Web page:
This research looks at the governance of violent extremism on Ontario university campuses. Specifically, it explores: 1) how Ontario universities are governed; 2) how student organizations (such as clubs) and student governments are governed, and; 3) pre-existing policies that could apply to the governance of violent extremism. The policies of ten universities and the governance structure of all Ontario universities are examined.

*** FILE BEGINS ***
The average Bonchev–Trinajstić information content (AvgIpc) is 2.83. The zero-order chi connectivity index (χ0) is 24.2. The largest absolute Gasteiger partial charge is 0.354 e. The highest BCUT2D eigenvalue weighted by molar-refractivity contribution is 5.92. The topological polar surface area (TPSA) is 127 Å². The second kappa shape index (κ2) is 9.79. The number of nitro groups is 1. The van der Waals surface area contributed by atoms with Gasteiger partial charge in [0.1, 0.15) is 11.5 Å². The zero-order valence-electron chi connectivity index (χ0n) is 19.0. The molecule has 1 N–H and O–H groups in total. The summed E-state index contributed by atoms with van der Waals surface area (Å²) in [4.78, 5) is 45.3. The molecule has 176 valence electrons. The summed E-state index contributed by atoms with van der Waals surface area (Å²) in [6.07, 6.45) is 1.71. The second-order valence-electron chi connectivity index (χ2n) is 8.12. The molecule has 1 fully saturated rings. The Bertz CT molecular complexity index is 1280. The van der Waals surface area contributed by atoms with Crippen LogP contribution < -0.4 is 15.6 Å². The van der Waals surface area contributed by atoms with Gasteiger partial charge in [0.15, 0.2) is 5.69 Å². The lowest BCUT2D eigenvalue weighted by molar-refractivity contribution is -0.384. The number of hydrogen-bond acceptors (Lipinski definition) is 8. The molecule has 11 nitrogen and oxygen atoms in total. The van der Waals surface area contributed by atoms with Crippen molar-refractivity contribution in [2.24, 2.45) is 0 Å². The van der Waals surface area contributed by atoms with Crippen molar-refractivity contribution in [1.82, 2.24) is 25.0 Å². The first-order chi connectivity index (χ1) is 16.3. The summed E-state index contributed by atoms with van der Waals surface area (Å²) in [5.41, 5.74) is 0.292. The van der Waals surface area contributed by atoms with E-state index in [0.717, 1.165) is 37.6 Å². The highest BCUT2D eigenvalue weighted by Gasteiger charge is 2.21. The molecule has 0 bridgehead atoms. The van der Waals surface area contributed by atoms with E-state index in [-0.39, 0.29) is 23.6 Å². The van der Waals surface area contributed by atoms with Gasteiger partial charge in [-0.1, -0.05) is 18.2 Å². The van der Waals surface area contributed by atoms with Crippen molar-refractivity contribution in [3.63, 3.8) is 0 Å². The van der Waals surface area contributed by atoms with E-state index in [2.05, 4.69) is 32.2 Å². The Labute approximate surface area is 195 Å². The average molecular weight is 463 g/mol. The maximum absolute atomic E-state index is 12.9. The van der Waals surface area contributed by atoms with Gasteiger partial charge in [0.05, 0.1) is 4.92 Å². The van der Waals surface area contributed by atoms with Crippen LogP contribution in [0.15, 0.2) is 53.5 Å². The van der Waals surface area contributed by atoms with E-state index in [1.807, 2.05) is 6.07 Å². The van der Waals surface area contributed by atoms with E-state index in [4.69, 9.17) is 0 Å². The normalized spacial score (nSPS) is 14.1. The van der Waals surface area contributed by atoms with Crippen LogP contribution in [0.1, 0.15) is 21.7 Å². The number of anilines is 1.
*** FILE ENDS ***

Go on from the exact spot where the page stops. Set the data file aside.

Universities are places of heightened vulnerability to radicalization to violence. In an effort to counter radicalization, the UK has introduced new legislation requiring university administrators to play a role in preventing extremism. However, this legislation is concerned with all forms of extremism (both legal dissent and violent extremism) raising concerns about giving security primacy over the academic freedoms that characterize universities. Universities in Canada enjoy some protection of these freedoms due to their status as sensitive institutions. While this status protects these freedoms, it makes it more difficult to gain a clear understanding of the levels of violent extremism on Canadian campuses. However, there is some evidence suggesting a link between student organizations and violent extremism in Canada. Given this evidence, university administrators in Canada may wish to take a proactive stance towards understanding how violent extremism operates on unversity campuses. Such a stance would demonstrate that universities have both the will and the knowledge to mitigate these vulnerabilities, ultimately making legislating duties to prevent violent extremism unnecessary.